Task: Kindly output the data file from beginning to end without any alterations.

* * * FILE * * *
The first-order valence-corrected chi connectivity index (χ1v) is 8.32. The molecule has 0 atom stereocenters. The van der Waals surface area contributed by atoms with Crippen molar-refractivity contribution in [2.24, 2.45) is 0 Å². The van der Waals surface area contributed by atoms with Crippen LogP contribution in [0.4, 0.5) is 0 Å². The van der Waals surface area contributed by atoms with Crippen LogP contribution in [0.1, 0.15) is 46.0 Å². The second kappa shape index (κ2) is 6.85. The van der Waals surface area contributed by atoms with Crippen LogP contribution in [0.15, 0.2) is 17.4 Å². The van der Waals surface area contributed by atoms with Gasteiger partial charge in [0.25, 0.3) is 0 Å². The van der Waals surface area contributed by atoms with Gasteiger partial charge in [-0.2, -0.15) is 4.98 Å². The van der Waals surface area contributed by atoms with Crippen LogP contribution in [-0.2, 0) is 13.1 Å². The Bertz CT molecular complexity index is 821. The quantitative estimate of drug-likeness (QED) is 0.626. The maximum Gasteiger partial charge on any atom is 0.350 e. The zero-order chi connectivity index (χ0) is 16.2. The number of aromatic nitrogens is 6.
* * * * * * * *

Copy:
The first-order valence-corrected chi connectivity index (χ1v) is 8.32. The molecule has 0 atom stereocenters. The van der Waals surface area contributed by atoms with Crippen molar-refractivity contribution in [2.24, 2.45) is 0 Å². The van der Waals surface area contributed by atoms with Crippen LogP contribution in [0.4, 0.5) is 0 Å². The van der Waals surface area contributed by atoms with Crippen LogP contribution in [0.1, 0.15) is 46.0 Å². The second kappa shape index (κ2) is 6.85. The van der Waals surface area contributed by atoms with Crippen LogP contribution in [0.15, 0.2) is 17.4 Å². The van der Waals surface area contributed by atoms with Gasteiger partial charge in [0.25, 0.3) is 0 Å². The van der Waals surface area contributed by atoms with Gasteiger partial charge in [-0.2, -0.15) is 4.98 Å². The van der Waals surface area contributed by atoms with Crippen LogP contribution in [-0.2, 0) is 13.1 Å². The Bertz CT molecular complexity index is 821. The quantitative estimate of drug-likeness (QED) is 0.626. The maximum Gasteiger partial charge on any atom is 0.350 e. The zero-order chi connectivity index (χ0) is 16.2. The number of aromatic nitrogens is 6.